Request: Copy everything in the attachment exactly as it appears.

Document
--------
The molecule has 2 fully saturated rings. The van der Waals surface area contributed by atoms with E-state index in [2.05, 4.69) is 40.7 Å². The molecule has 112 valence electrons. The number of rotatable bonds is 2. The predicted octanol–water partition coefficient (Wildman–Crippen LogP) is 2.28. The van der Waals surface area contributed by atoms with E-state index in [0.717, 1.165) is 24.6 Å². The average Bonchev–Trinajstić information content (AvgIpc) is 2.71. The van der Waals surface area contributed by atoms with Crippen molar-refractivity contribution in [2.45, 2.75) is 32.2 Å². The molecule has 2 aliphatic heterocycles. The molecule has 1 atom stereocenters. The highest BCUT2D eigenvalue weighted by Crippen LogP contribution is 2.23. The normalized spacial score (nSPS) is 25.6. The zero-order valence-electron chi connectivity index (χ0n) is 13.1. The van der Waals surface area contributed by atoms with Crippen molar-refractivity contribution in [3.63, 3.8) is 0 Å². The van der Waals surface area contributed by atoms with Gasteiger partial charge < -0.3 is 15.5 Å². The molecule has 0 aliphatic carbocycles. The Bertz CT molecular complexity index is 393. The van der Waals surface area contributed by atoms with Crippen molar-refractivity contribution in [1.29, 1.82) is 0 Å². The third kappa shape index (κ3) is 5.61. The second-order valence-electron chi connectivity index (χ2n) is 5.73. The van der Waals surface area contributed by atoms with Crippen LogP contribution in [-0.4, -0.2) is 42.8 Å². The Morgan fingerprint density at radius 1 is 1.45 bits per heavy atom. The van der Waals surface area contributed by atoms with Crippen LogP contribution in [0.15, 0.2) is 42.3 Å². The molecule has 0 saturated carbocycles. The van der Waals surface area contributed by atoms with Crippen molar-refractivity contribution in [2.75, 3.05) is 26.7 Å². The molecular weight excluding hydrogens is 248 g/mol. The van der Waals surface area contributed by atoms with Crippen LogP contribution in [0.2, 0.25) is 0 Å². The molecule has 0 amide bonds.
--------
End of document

The molecule has 2 fully saturated rings. The van der Waals surface area contributed by atoms with E-state index in [2.05, 4.69) is 40.7 Å². The molecule has 112 valence electrons. The number of rotatable bonds is 2. The predicted octanol–water partition coefficient (Wildman–Crippen LogP) is 2.28. The van der Waals surface area contributed by atoms with E-state index in [0.717, 1.165) is 24.6 Å². The average Bonchev–Trinajstić information content (AvgIpc) is 2.71. The van der Waals surface area contributed by atoms with Crippen molar-refractivity contribution in [2.45, 2.75) is 32.2 Å². The molecule has 2 aliphatic heterocycles. The molecule has 1 atom stereocenters. The highest BCUT2D eigenvalue weighted by Crippen LogP contribution is 2.23. The normalized spacial score (nSPS) is 25.6. The zero-order valence-electron chi connectivity index (χ0n) is 13.1. The van der Waals surface area contributed by atoms with Crippen molar-refractivity contribution in [3.63, 3.8) is 0 Å². The van der Waals surface area contributed by atoms with Gasteiger partial charge < -0.3 is 15.5 Å². The molecule has 0 aliphatic carbocycles. The Bertz CT molecular complexity index is 393. The van der Waals surface area contributed by atoms with Crippen molar-refractivity contribution in [1.29, 1.82) is 0 Å². The third kappa shape index (κ3) is 5.61. The second-order valence-electron chi connectivity index (χ2n) is 5.73. The van der Waals surface area contributed by atoms with Crippen LogP contribution in [-0.4, -0.2) is 42.8 Å². The Morgan fingerprint density at radius 1 is 1.45 bits per heavy atom. The van der Waals surface area contributed by atoms with Crippen LogP contribution in [0.15, 0.2) is 42.3 Å². The molecule has 0 saturated carbocycles. The van der Waals surface area contributed by atoms with Crippen molar-refractivity contribution in [2.75, 3.05) is 26.7 Å². The molecular weight excluding hydrogens is 248 g/mol. The van der Waals surface area contributed by atoms with Crippen LogP contribution in [0.2, 0.25) is 0 Å². The molecule has 0 amide bonds.